Rooney Rule For NFL Minority Coaches Needs Tuning

By: Leigh Steinberg


The 2017 NFL season will begin with seven African-American Head Coaches and one Latino Head Coach. Eight minority coaches is the new record for diversity, exceeding by one the number of minority Coaches in 2006, 2008 and 2011 and is a positive sign. That means that 25 percent of the coaches in the NFL are minority. The African-American share of the country is 13 percent, however their representation as NFL players is over 70 percent.The Latino share of the population is 17 percent, but Latino players comprise only 1.1 and Samoans eclipse that number. The Rooney Rule, requiring NFL teams looking for coaches to at least interview minority applicants, has been a success. The key to the future is having enough minority coordinators on teams to make up the next generation of hiring pools.

The Rooney rule, is named after Dan Rooney, owner of the Pittsburgh Steelers. The NFL reacted to the 2002 firing of Dennis Green, Coach of the Minnesota Vikings after he had his first losing season in ten years. Tony Dungy, Coach of the Buccaneers was also fired. That left the NFL with only two African-American Head Coaches. Rooney, the head of the diversity committee, took action to insure that more minority Head Coaches were at least interviewed. The effect was fairly immediate. The number of minority coaches jumped from two in 2002 to six in 2004.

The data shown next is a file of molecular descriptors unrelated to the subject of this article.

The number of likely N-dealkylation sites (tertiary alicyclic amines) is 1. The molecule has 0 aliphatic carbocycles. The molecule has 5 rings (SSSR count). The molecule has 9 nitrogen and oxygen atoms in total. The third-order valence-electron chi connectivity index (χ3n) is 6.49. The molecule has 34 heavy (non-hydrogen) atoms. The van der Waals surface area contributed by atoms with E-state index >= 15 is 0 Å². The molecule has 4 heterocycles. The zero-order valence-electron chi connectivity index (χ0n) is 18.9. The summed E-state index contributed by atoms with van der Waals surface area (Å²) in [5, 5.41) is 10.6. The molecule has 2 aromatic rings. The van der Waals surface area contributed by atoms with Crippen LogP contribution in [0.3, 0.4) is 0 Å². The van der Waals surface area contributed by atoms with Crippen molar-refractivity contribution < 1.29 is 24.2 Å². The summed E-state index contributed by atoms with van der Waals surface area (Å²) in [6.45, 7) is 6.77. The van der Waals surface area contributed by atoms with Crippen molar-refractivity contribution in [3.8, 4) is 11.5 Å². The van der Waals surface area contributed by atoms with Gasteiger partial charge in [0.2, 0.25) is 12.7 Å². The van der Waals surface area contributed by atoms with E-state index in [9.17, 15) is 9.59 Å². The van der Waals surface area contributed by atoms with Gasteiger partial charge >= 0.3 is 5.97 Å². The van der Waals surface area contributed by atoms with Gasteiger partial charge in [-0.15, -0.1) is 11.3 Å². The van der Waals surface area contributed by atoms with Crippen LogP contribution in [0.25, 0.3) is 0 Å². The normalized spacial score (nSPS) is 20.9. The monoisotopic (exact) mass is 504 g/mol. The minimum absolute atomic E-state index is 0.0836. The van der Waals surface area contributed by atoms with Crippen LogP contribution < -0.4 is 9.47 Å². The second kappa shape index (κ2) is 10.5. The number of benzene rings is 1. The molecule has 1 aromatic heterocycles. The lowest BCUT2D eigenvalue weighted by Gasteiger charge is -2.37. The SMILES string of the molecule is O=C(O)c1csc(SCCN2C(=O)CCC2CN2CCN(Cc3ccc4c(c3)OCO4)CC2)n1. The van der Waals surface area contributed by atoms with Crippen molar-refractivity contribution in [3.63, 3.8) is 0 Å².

To keep this progress going it is important to focus on the other parts of the coaching chain. Who gets hired as Head Coaches? 94 percent of head coaches hired over the past twenty years have been NFL Coordinators, pro head coaches, or college head coaches. Going into the 2016 season 80 of the 85 NFL offensive coordinators, quarterback coaches, and offensive quality control coaches were white. The defensive side of the ball had more diversity -- 13 of 32 defensive coordinates are white, nine were African-American.

The reason that the percentage of African-American quarterbacks in the last twenty years has increased is not simply more tolerance. For many years the collegiate minority quarterbacks were in wishbone or option offenses that required a different set of skills than the pros. Once enough younger, taller, African-American college quarterbacks were starters in programs that played pro style systems, there was a large enough pool to insure that they would be drafted and play in the NFL. Even a spread or air raid offense creates quarterbacks more attractive to the pros than wishbone or option offenses do.

Perhaps the Rooney Rule could be expanded to the offensive and defensive coordinators position. Getting the next generation of minority coaches in positions to take the helm is a positive for football.